Mr. Boggan was 83 years old at the time of his death.  The earlier part of his life was spent in the Lewisburg community, but several years ago he moved to the Eudora neighborhood.  He was a good citizen and a good man and was proud to be numbered as one of that gallant band who so valiantly fought for the Lost Cause.  Many old friends who knew him and held him in high esteem will be grieved to learn of his death.
His remains were carried to Lewisburg for interment in the Boggan cemetery near that place, where the burial took place Monday afternoon at 3 o’clock, the services being conducted by Rev. N. L. Roberts, pastor of the Baptist church at Eudora.
The deceased is survived by his widow.

[James H. Boggan, Sept. 1847 – 20 June 1930.  Served in Co. A, Blythe’s Battalion, according to the 1906 C.S. veteran enumeration.  Listed on the Record of Paroled Prisoners of War Reported by the Provost Marshal of West Tennessee in May and June 1865.  According to his widow’s C.S. pension application, he enlisted 7 Mar 1864 and was imprisoned in Memphis, TN, when the war concluded.   Widow, Mary Downer Boggan, 29 Sep 1852 – 4 Mar 1931]

Lewisburg Items.  (June 26, 1930)

Was sorry to hear of the death of Mr. Jim Boggan, Sr., of Eudora, Sunday.  The body was brought to the Boggan cemetery for burial Monday afternoon.  A host of friends and relatives met to pay the last tribute.

Personal and Local Notes.  (June 26, 1930)

Born to Mr. and Mrs. E. W. Harris, of Lake Cormorant, Saturday, June 21, a son, who has been named Elijah Wesley Jr.

Poplar Corner.  (July 3, 1930)

Last Sunday DeSoto County lost another one of her good citizens.  Comrade Jim Boggan, of near Eudora, crossed over the river to be with his friends and rest in the shade of the trees over there.  I have known Comrade Boggan for the past sixty-five years.  He was my friend, and I must say DeSoto County has lost a good man.  Peace to his ashes.

Lynchburg Locals.  (July 3, 1930)

Mr. and Mrs. Aaron Gilbert are receiving congratulations on the arrival of a son June 13.  The young man has been named Leslie Aaron Gilbert.

Vaughn – Banks.  (July 3, 1930)

On Wednesday, July 2, Miss Zula Louise Vaughn, of Columbus, and Mr. George Bourdon Banks, of Hernando, were married in Columbus at the home of Mrs. Cyrus A. Thompson, the aunt of the bride.  Rev. R. O. Brown, of Amory, an uncle of the bride, officiated.
George Banks is the youngest son of Mr. and Mrs. Mack Banks Jr. And is associated in business with the firm of Banks & Company.
The bride is a lovely and charming young girl, and has many friends in Hernando, having attended high school here and being a niece of Mrs. Zula Buntin.
After a wedding trip Mr. and Mrs. Banks will make their home in Hernando.

Good Citizen Gone.  (July 3, 1930)

Mr. John Dodds, well-known and highly esteemed citizen of the Days community, died about two o’clock Tuesday morning.  Death followed a long illness from a chronic trouble.
Mr. Dodds was born in August 1867, and with the exception of a few years, lived all his life in DeSoto County.
He spent some time in Texas and New Mexico, but soon returned to DeSoto.  He followed the trade of carpenter, and was a man who took pride in doing good work.  During his last years he devoted his attention to farming.  After the death of his wife he lived with his sister, Mrs. Lizzie Womack, and his niece, Miss Katherine Palmer, was also a member of the small family group.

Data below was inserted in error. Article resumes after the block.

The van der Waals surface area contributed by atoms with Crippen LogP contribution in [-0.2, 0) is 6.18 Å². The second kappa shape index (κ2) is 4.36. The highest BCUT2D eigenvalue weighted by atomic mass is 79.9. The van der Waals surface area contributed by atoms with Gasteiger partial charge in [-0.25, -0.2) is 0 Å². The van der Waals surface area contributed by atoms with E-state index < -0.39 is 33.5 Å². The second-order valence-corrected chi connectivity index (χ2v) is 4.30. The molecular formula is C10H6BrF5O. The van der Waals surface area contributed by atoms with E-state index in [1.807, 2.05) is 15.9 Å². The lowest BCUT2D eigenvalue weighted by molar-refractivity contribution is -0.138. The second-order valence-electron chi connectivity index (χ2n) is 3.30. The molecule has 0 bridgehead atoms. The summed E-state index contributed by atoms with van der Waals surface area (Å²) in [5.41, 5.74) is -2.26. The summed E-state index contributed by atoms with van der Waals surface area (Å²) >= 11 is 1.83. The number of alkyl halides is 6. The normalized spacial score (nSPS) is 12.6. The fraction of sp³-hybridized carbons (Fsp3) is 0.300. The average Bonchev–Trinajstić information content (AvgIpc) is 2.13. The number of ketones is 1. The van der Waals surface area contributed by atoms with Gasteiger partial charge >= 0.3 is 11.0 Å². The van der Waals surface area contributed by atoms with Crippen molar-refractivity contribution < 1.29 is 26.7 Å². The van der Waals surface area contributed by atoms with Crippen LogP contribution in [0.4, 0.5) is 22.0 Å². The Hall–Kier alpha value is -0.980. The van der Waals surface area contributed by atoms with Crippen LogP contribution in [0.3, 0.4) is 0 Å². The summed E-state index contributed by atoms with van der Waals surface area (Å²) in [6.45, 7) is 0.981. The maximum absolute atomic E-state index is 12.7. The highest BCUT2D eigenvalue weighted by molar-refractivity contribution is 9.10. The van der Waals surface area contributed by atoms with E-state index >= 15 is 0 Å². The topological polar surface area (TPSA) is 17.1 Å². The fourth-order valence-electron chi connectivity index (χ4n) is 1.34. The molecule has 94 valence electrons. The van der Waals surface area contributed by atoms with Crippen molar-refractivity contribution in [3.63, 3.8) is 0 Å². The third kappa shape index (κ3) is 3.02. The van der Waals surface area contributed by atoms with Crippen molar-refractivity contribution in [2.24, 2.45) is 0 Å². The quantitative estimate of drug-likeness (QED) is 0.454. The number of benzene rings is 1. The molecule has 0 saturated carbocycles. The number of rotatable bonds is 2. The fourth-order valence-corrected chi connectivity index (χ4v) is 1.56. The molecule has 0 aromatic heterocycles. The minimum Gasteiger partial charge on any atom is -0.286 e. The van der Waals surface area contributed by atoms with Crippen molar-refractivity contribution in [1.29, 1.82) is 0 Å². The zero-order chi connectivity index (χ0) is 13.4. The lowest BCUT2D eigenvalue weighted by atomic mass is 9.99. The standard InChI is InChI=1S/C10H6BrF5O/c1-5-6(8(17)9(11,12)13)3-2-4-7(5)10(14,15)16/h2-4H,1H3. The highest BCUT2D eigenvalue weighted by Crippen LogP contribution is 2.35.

Mr. Dodds lived a useful life and so conducted himself that he always held the respect, confidence, and esteem of all who knew him.
His remains were given burial Tuesday afternoon at 3:30 o’clock at New Bethlehem cemetery, Rev. W. P. Bailey, of Horn Lake, conducting services.

Lake Cormorant News.  (July 3, 1930)

The many friends of Mrs. E. K. Holloway regret to hear of the death of her father, Mr. Walter Taylor, of Como, who died last Thursday.

Olive Branch News.  (July 3, 1930)

Will Turner, colored, who is employed by Mr. W. M. Birmingham to work on the county roads, shot and killed George Washington, colored, at the former’s home here in town last Saturday night.

Billingsley – Shackelford.  (July 3, 1930)

On Friday evening, June 27, Miss Inez Billingsley and Mr. Ray Shackelford, both of Memphis, but formerly of DeSoto County, were married in the Horn Lake Methodist church by Rev. W. P. Bailey.
The church was beautifully decorated with Shasta daisies, ferns and candelabra filled with white tapers.
The wedding music was played by Miss Terrell Payne, and Mrs. W. P. Bailey sang “I Love You Truly” and “Sweetest Story Ever Told.”
The bride was given away by her brother, Leo Billingsley, with whom she entered the church.  There were two bridesmaids, Misses Ruth Shackelford and Pauline Davis, and a matron of honor, Mrs. Floyd Gentry, sister of the bride.
The groomsmen were Charles Shackelford, Ralph Rafferty, and Clarence Hale.  Jack Foster, of Memphis, served as best man.
Little Raymond Turman was ring bearer, and Marjorie Lou Ray and Margaret Willingham were flower girls.
The bridesmaids wore green, orchid, and pink gowns and carried arm bouquets of roses.  The matron of honor was gowned in lavender georgette.
The bride wore white with a white hat, and carried bride’s roses and lillies of the valley.
After the wedding a reception was held at the home of the bride’s mother.  The wedding cake was cut by the guests, and an ice course was served.
Immediately after the reception Mr. and Mrs. Shackelford left for Memphis, where they will be at home to their friends at 1333 Willett Street.

Cranmer Boyce Dies in South America.  (July 3, 1930)

Cranmer Ridley Boyce, of Memphis, head of the cotton buying and exporting firm of Boyce, Gautier & Co., of that city, died last Saturday afternoon at Lima, Peru.  He had been in this South American country since last April.  A few years ago his form opened an office in Lima for the purpose of buying and exporting cotton from that country, which is now producing about a third of a million bales annually.